With the spikes walking on ice can be as easy walking on dry dirt. It is really important to have good traction on winter hikes because the falls can be bad. With just boots it is easy to start to slide especially on inclines. As I mentioned before, there can be a lot of hidden rocks under the soft snow so falling is something you will want to avoid. Spikes will help on well packed trails and when the snow is light, typically only a couple of inches deep at most.
When the snow gets deep or is fresh you may have to move from spikes to snowshoes. Snowshoes will help you “float” over the softer deep snow and prevent post-holing. Post-Holing is when you fall through the snow like your leg is digging a post hole.
Snow shoes come in several styles and shapes. For those who like to break trail and get into the backcountry you may need a larger pair that gives you a little bit more surface to stay above the snow. For snow that isn’t as deep or maybe just a fresh bit of snow on a packed trail you may do better with a smaller pair.
Currently I use a pair of 22 inch MSR Lightning for my snow shoe adventures. They are small enough to be easily transported but big enough to give me some good coverage in the snow. I will say that I don’t do much trail breaking. I am more comfortable with more popular areas that usually have a trail that is at least started than going out into the back country.
Hiking through snow takes a lot of effort. It can be harder than a normal hike in the spring or fall. Because it is so cold it may not feel that you are sweating as much as you are during those hot summer days. Staying hydrated is still extremely important as you are are sweating below all of those layers!
One of my biggest surprises was that the water in my hydration tube actually froze solid on my first hike. I didn’t think about the fact that hiking below freezing would effect the water but there I was with a frozen tube that wouldn’t let any water out. One trick I have found is to put the they hydration tube inside your jacket to try to unfreeze it.
Another trick I learned from my friend Alex is to wrap regular nalgene water bottles in thick wool socks to keep the water from freezing even longer. I started doing this and keeping the bottles in my pack and helps to keep the water ready when I need it.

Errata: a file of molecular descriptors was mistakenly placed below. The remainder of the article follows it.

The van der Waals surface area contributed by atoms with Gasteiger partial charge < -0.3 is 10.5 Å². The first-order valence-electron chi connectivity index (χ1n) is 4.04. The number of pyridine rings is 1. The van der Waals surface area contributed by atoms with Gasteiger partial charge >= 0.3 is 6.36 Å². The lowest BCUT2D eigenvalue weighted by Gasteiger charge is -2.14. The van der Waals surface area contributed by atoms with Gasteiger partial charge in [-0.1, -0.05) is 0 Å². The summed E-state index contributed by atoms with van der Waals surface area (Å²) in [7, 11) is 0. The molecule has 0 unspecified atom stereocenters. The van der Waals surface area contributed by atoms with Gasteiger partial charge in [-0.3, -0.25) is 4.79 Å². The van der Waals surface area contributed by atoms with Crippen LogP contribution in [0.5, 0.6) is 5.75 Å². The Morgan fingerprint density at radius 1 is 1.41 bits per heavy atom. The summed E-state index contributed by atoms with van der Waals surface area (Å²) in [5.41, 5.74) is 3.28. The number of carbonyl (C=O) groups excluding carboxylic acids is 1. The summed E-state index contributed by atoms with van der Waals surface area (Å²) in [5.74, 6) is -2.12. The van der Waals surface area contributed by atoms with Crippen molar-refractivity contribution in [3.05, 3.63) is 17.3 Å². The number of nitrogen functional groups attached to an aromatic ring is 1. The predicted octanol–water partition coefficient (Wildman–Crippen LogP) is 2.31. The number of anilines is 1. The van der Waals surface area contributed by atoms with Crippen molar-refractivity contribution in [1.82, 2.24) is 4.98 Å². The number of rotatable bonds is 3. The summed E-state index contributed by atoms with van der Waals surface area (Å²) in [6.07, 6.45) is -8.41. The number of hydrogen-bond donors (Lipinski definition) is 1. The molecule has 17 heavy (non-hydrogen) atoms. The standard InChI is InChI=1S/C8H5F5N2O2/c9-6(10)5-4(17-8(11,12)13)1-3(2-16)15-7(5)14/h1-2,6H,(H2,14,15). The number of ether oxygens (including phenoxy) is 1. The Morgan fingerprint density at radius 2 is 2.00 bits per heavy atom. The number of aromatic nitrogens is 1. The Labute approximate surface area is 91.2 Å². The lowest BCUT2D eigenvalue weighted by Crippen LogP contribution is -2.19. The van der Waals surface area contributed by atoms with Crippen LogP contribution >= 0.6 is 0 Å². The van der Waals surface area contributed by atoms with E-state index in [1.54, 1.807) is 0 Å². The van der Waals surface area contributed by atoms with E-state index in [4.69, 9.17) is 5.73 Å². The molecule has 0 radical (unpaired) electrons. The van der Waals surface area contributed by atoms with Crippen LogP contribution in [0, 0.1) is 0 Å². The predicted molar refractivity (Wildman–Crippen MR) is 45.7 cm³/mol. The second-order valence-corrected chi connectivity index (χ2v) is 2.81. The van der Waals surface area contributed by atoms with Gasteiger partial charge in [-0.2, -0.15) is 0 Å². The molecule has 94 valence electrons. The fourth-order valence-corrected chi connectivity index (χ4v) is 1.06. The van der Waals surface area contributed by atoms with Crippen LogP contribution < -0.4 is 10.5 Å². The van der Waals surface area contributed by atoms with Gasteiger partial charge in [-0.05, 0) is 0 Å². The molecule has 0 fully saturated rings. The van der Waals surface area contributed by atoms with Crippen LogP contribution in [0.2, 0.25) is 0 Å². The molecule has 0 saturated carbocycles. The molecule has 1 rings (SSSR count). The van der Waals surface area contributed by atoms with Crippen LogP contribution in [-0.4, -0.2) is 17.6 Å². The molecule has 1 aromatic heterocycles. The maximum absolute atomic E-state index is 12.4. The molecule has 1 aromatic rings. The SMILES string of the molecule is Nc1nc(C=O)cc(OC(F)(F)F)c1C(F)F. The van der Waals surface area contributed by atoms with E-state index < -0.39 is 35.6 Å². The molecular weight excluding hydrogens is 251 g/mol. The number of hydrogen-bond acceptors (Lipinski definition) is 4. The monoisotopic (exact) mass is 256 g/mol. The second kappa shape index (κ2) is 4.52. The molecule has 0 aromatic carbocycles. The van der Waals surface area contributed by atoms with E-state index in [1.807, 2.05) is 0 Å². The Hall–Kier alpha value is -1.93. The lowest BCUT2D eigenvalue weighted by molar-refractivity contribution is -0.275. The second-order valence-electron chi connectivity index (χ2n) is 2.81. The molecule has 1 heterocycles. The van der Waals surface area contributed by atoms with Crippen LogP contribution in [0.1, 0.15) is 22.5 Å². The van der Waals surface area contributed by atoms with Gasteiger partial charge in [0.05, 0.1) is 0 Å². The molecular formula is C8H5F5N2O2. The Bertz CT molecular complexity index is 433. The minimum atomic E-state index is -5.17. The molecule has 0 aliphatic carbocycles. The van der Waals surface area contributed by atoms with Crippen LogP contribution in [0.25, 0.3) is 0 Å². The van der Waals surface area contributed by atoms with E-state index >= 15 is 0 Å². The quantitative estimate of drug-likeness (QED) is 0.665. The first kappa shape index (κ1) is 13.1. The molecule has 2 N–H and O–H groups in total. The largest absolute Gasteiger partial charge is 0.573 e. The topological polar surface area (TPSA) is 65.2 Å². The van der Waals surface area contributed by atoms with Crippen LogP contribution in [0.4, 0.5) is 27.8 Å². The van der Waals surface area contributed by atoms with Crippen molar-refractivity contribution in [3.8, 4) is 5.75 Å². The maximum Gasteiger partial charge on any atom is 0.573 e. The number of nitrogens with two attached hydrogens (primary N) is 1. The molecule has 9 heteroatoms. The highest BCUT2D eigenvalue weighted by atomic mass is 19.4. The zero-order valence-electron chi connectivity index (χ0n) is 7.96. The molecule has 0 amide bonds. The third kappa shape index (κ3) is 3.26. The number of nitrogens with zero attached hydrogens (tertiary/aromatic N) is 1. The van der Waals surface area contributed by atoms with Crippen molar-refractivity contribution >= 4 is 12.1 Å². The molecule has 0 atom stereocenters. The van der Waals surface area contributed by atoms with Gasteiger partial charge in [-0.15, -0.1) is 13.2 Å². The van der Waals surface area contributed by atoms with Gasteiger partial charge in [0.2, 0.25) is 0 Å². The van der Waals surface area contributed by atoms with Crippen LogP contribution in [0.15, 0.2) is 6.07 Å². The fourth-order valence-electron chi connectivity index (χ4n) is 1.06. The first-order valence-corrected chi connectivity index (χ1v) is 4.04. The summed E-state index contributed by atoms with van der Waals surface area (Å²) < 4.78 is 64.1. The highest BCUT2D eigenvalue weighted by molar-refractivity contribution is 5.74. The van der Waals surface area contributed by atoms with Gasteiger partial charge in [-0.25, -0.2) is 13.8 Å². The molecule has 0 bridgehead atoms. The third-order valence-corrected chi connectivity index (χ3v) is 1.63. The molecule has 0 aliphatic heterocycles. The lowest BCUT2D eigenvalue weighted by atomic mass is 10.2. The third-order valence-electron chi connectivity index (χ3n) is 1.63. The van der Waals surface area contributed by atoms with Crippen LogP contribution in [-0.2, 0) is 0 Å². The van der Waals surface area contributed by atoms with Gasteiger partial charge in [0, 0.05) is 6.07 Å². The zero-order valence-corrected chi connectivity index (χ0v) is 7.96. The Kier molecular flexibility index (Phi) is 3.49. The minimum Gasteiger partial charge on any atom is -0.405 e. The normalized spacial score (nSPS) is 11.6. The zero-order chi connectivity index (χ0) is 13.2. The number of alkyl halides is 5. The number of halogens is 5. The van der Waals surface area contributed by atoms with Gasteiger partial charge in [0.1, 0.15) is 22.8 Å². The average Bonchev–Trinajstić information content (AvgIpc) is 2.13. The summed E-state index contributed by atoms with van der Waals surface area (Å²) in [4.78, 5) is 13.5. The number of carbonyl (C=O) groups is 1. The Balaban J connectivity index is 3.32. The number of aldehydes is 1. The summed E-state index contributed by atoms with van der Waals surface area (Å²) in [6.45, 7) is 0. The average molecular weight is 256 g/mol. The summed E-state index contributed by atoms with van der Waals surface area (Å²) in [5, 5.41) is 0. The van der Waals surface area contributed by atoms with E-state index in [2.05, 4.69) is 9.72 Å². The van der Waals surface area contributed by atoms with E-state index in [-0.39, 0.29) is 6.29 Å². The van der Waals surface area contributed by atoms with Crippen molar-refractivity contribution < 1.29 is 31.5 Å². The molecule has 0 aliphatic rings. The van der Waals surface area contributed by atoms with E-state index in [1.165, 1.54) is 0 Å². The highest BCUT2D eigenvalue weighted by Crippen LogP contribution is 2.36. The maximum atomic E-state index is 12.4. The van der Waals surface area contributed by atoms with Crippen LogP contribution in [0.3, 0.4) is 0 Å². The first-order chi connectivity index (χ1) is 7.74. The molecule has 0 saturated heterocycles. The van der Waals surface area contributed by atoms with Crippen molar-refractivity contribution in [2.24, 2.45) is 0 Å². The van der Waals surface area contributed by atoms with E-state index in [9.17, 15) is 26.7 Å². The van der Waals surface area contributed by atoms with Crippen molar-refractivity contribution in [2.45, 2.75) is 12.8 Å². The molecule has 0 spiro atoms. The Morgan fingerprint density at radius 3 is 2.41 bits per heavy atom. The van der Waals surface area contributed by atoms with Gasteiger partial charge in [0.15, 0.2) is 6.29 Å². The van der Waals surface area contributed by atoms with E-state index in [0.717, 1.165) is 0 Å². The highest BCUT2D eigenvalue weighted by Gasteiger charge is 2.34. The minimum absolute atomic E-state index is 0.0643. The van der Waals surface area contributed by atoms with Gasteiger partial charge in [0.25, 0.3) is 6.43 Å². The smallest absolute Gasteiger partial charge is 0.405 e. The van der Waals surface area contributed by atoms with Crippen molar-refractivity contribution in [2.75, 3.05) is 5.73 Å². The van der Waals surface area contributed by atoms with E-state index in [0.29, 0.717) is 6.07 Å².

One of the best parts of hiking outdoors in the winter is that there are less people around. That also means that there are less people around to help. The trails that you are hoping to hike also may not be what shows up on the map. The snow can hide the trail before you get to it, and even after you have passed a spot the wind can blow snow and cover your tracks.
It is imperative to have a compass, map, and a communication device. Things can dangerous quickly in when winter hiking and having a two way satellite communicator can be very important. I use a Garmin In-Reach Mini 2 but there are other options such as a Zoleo and the Spot. Each of these divides have different features such as SOS communications, breadcrumb or GPS mapping and weather reports. Make sure to do research to find the features that are most important to keeping you safe. Hopefully you will never need to use one of these products but you don’t want to get stuck in position and not have one!
Finally, the risk of avalanche is a possibility in mountainous areas or any inclines over 30 degrees. The website Avalanche.org has a lot of good information to help you learn more about avalanche dangers. There are maps, videos, and educational sections to help keep you safe.
There are also local resources if you live in an area prone to avalanche. For me in Colorado, I use the Colorado Avalanche Information Center which has more education and information and provides local forecasts. Safety is the most important thing and information can lead to the safest decisions.
Wrapping up Winter Hiking
Hopefully these little tips that I have found over my time on the snowy trails will help you on your way to some enjoyable winter hiking. I really do love spending time on the trails in the winter and on the snow. It is a peaceful and enjoyable experience if you are prepared.
More from The Fatman
If you enjoyed this post you may enjoy more of the posts on my Fatman’s Rambling page. Blogs such as “Hiking Alone not Lonely Hiking“, “Winslow, Arizona” and “Screw it, I’m Trying” as well as many others may interest you there. If you have any comments or topics you would like me to cover, feel free to email me at firstname.lastname@example.org. Or you can keep the conversation going by following me on any of the below social media platforms.